There are over 1 million job vacancies in the UK in September 2021, but Brexit isn’t the only reason!
There are currently over a million job vacancies in the UK, which is the most since the Office for National Statistics started keeping records!
Vacancies are mainly concentrated in low-skilled, low paid sectors such as:
Fruit and Vegetable Harvesting
Hotel work – cleaning and making beds
The BBC (link above) provide a very handy overview here:
The consequences of Labour Shortages
The Today Programme (R4 Tuesday 14th September) interviewed Ali Capper, the owner of Stocks Farm in Suckley and chair of British Apples and Pears who stated that she had advertised locally for 70 apple and pear pickers, had only 9 applications, of which one had actually followed through by doing the job.
She pointed out that her industry relies mainly on Eastern European seasonal migrant workers from countries such as Poland and Romania, and there are fewer migrants coming to the UK to work – across the fruit picking industry farms are between 10-35% down on their usual labour force.
In some cases, labour shortages are so bad farmers are telling local consumers to come and help themselves, giving away their produce for free as the only other alternative is to let it rot in the fields.
The Today programme also interviewed a guy who runs a business collecting and cleaning laundry from 12 London hotels who says that labour shortages have forced him to reduce the scale of his business – he has had to turn some of his clients down because he can’t get the staff – despite increasing wages from £10 to £15 an hour.
Why are there so many vacancies in these sectors?
Some of the growers themselves blame the government’s immigration policy since Brexit, claiming it is ideological – they refuse to let more people from Eastern Europe and expect companies that traditionally rely on workers from these countries to adapt and recruit locally.
Many migrant workers went home during the the Pandemic to be closer to family and now many of them are reluctant to come back, at least partly because of improved opportunities at home – this was a trend BEFORE the pandemic and Brexit!
Brexit has made it more difficult for new migrants to come to the UK and it’s reduced the number of people wanting to come here to work because it’s tainted the UK’s image.
These jobs are simply too low paid to attract sufficient people to do them!
There are still many people on Furlough, reducing the available labour pool though that is set to come to an end shortly.
On further question we might ask is how so many people in Britain can afford NOT to work – the unemployment rate may be historically low, but there are still 3% of the population unemployed, meaning there are sufficient people in the country to do the jobs, but who are presumably able to survive without working.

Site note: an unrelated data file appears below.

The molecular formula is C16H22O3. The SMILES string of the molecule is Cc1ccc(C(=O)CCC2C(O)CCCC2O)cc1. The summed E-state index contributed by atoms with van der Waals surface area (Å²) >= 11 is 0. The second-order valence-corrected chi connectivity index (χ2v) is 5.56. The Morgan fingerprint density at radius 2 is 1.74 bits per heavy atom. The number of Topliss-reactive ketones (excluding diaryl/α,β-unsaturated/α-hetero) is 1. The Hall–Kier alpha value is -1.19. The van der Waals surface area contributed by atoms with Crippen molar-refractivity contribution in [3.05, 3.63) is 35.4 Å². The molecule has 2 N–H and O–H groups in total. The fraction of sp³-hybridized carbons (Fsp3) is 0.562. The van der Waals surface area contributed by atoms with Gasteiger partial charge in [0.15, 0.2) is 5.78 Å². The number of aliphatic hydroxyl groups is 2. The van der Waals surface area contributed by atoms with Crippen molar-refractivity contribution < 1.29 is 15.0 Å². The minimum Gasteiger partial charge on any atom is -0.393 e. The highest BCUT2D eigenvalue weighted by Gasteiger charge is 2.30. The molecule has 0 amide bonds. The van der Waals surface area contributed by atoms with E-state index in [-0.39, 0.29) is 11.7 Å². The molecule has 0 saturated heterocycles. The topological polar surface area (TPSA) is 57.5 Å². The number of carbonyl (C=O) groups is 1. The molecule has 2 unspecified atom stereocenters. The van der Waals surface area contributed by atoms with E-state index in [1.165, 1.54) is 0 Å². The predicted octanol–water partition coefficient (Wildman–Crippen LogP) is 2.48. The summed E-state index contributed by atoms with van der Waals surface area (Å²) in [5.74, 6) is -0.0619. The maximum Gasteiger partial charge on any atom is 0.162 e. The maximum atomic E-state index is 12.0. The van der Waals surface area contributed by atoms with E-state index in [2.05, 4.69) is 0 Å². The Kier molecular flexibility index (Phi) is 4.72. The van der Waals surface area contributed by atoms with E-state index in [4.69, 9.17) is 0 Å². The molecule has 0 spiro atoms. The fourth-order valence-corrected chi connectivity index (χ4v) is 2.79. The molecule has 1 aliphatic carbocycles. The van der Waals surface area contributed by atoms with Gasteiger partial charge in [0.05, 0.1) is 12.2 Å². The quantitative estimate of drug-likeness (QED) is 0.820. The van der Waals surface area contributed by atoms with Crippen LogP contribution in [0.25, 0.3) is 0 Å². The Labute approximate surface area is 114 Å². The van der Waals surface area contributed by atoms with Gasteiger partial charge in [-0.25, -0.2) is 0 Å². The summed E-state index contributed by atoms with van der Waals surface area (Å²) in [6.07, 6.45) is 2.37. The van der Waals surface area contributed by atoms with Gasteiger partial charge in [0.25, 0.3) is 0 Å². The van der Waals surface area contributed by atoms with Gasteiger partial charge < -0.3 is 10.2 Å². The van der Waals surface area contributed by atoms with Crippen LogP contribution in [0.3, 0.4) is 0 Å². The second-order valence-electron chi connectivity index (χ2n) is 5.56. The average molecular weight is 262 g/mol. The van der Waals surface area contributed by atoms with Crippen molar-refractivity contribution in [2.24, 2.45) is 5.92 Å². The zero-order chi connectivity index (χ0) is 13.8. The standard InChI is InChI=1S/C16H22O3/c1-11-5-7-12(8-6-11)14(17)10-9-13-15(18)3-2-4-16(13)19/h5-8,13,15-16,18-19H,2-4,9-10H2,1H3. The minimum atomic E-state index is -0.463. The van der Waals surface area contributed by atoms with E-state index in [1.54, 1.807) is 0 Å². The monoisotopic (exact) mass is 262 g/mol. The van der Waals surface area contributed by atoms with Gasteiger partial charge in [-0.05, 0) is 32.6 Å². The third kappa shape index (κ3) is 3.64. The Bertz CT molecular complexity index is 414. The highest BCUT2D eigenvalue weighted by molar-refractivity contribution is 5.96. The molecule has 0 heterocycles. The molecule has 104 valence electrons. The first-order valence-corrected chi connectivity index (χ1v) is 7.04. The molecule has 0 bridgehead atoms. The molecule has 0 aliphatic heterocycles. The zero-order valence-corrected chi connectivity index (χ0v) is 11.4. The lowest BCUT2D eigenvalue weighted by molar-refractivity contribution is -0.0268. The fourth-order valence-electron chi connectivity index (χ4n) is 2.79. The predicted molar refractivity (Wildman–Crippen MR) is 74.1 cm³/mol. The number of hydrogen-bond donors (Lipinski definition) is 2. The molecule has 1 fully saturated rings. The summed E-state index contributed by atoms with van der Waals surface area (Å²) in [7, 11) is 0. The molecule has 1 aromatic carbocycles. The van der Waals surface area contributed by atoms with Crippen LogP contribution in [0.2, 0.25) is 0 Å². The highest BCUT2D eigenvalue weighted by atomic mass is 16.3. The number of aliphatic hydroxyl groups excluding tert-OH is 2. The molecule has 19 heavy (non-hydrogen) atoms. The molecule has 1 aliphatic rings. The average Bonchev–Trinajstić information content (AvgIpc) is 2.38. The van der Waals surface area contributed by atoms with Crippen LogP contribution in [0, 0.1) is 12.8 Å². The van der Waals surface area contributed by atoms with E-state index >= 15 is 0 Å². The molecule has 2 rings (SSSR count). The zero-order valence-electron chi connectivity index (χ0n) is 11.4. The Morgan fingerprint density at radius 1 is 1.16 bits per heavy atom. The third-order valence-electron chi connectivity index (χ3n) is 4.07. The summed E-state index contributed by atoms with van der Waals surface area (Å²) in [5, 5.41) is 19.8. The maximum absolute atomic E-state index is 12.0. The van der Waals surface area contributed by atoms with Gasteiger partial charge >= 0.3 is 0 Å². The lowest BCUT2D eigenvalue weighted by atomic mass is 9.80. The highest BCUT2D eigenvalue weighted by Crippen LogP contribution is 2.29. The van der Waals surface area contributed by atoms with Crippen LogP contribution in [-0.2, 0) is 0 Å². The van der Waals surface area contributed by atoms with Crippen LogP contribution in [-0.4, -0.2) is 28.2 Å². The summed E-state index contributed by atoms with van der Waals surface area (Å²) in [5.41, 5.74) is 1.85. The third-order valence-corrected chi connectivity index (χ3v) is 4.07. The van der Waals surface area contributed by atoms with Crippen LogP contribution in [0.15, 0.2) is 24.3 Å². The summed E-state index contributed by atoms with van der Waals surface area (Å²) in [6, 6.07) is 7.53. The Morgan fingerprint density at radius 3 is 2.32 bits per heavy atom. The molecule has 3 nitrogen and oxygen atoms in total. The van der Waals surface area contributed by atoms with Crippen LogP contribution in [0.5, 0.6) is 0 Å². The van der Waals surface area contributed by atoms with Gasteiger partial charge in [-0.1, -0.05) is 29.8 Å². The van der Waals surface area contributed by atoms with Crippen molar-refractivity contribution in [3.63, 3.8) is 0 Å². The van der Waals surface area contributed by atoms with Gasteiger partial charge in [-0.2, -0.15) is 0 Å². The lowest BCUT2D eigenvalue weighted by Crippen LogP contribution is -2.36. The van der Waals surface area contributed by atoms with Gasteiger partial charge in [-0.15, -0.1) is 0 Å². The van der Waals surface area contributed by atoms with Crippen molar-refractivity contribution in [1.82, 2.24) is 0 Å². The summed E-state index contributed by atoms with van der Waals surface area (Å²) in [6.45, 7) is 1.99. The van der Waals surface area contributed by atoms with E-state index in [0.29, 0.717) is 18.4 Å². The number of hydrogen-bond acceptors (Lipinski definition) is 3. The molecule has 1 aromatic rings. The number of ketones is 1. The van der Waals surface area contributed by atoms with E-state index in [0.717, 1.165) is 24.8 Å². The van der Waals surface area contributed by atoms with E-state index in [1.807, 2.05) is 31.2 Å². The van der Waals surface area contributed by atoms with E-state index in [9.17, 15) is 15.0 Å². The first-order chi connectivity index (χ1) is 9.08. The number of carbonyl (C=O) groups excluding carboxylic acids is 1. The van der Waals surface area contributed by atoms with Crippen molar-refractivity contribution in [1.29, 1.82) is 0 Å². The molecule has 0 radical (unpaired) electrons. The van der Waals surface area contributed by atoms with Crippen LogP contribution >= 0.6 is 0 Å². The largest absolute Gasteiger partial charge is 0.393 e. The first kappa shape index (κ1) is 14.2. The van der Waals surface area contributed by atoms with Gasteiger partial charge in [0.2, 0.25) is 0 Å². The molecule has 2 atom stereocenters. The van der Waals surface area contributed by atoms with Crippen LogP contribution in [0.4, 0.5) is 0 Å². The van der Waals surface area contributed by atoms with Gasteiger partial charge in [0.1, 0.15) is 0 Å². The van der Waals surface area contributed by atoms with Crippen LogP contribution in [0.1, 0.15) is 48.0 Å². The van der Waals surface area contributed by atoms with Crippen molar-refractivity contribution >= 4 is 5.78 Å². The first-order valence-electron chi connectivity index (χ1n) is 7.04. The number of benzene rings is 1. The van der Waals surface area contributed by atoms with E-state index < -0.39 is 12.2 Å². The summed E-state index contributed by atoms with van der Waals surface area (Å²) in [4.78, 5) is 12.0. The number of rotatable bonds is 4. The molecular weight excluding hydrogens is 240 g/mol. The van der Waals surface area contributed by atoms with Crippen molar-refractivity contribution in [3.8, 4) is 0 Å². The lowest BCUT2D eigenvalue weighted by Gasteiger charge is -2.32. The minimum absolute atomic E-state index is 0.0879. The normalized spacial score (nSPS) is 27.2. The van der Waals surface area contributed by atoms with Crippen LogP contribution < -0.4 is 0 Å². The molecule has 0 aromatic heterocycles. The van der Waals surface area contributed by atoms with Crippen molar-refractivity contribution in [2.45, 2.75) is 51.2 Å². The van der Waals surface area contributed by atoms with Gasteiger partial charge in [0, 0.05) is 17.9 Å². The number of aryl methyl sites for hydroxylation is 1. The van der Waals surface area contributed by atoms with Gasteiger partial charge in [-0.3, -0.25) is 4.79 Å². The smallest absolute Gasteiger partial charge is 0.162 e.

The New Right might suggest the government needs to make life more difficult for these people shirking work!
Relevance to A-level sociology
These labour shortages illustrate the problems that can happen when globalisation slows down as a result of international migration becoming more difficult (whatever the reasons) and remind us how crucial global flows of labour are for keeping our economy going.
This topic probably isn’t the most relevant to any of the main modules, but it does apply somewhat to the topics of globalisation and migration, the later being relevant to the family module.
It’s also quite a nice one to get students to apply sociological perspectives too, just to get them thinking!
This post looks at the recent increase in net migration to the UK, and at some of the reasons for increasing immigration in particular, including push and pull factors. It also looks at some of the consequences of increasing migration and the relationship between globalisation and migration.
Recent Patterns of Migration to the UK
The Office for National Statistics Net migration was actually negative during the 1970s and early 1980s, turning positive but at a relatively low level during the 1980s and early 1990s. Since 1994, it has been positive every year and rose sharply after 1997.
During the 2000s, net migration increased further, partly as a result of immigration of citizens from the countries that have joined the EU since 2004. Since the mid 2000s, annual net migration has fluctuated between approximately 150,000 and 300,000.
The most recent figures show a stable level of net migration, at around 200 000 to 300 000 per year:
Why are people immigrating to the UK?
The most common reason for migrating to the UK is work. This has been the case historically, with the exception of 2009 to 2012, when formal study was the most common main reason for migration.
In the year ending June 2015, a total of 294,000 immigrated for work-related reasons. This is a statistically significant increase from the previous year when 241,000 people immigrated for work-related reasons. Of those immigrating for work-related reasons in the year ending June 2015, 64% (187,000) came with a definite job to go to and 36% (107,000) came to look for work.